Why is is that the best sightings always happen when you are alone and there are no witnesses?
When new guests are about to experience a game drive with us for the first time, we have a little chat to our guests while everyone is on the vehicle and we let them know what the procedures will be and any safety precautions while out on the drive. A ranger will almost always ask whether there are any special interests – meaning any birders, or people who are specifically interested in botany. This gives the ranger an idea on where exactly their interests lie and so boredom can often be avoided by stopping for things that no-one has any interest in. When posing this question to guests, the ranger runs the risk of getting inundated by lists of species that each one of the guests is hoping to see.
It will go something like this:
Suitably attired first-time-safari goer: “Well I’ve never seen elephant, lion, buffalo, pangolin, porcupine, aardvark, caracal, serval, polecat…Oh! And a Leopard jumping out of a tree onto an unsuspecting Impala!”
Well half of those things the rangers haven’t seen (and they are out doing drives every single day) and the other half are only seen on documentaries after 5 years of filming. Documentaries are great for education, but my goodness they set high standards for us!
The number 1 most requested animal sighting is a Leopard. This is the most elusive and secretive cat in Africa – and there is a reason for that: The are very elusive and secretive!
The funny thing is that I have personally seen leopard out in the wild approximately 37.25 times (.25 is for the time I saw it’s tail disappearing into a bush) in the 5 years I have been living in a game reserve. Out of those sightings, I have been with other people – lets call them “witnesses” – about 22 times. Therefore the 15.25 times I have seen a Leopard without “witnesses” does not count.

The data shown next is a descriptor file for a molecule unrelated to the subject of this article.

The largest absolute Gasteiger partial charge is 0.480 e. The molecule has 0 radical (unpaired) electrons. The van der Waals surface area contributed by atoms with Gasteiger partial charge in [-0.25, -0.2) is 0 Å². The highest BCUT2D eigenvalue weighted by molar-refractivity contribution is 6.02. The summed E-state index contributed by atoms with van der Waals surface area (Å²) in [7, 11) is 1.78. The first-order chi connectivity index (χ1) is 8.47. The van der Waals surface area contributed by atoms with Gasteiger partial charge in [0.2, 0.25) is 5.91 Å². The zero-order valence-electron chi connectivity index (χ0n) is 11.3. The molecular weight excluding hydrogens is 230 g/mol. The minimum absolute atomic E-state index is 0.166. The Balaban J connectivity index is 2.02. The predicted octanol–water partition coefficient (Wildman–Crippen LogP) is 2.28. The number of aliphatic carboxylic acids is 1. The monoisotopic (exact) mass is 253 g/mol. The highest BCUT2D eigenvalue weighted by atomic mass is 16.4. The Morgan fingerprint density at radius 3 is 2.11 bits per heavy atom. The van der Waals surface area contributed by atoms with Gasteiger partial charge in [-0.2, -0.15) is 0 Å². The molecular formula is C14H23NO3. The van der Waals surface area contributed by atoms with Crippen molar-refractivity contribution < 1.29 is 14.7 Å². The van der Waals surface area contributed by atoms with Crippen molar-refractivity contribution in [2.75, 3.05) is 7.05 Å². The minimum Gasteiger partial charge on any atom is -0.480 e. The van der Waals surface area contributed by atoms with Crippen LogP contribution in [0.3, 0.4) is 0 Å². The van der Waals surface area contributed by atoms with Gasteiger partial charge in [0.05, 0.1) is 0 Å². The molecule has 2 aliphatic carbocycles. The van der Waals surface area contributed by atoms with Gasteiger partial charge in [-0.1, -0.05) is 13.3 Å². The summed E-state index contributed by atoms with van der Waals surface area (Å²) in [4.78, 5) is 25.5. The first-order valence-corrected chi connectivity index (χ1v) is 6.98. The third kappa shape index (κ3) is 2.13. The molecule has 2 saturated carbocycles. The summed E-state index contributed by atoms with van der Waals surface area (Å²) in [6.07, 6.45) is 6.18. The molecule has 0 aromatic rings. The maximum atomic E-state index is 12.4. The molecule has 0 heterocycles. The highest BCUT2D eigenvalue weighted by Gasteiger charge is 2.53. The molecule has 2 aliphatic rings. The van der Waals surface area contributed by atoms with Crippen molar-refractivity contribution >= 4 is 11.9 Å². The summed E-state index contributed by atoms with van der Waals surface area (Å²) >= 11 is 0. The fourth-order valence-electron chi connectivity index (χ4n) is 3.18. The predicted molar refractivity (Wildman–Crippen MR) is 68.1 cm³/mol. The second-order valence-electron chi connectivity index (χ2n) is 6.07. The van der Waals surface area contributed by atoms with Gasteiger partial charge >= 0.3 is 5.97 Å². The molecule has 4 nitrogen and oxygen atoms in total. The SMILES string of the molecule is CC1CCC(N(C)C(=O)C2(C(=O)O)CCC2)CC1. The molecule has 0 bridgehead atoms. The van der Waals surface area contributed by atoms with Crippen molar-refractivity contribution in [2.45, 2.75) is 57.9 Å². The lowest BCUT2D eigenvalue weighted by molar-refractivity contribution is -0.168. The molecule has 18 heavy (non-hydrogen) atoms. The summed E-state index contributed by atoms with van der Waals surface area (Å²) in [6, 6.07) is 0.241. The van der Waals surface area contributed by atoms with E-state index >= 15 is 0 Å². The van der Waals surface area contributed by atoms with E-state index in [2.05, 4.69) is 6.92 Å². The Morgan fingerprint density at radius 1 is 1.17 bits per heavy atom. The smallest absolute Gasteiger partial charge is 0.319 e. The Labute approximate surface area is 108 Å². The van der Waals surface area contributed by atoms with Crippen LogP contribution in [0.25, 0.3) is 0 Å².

That is the rule. There is however a loophole in the form of photographic evidence. BUT, the chances that your leopard sighting is long enough and fulfilling enough to get out your camera, remove the lense-cap and screw on the lenses are very very slim. These sightings are best appreciated without the help of a camera bacause they are fleeting. Your eyes will be glued and your breath stuck in your throat. These sightings will also happen while you are flying through the reserve, with somewhere to be and people to see. It will happen when you least expect it. Kind of like a UFO sighting but way cooler.
I know all this because I have done research. I have just now written a proposal to my boss on Leopard research requesting if I could please speed through the reserve for a month under the pretense of very special meetings to attend. It was turned down obviously but the reasons where apparently financial…
What this article comes down to, is that last week Tuesday I saw a Leopard. It crossed the road in front of me and it walked down along the road next to me. It was a fantastic sighting. The sun was setting behind me and the cat was lit up like a photoshopped postcard. Perfect.
Except, no-one believes me because there were no witnesses or photographic evidence.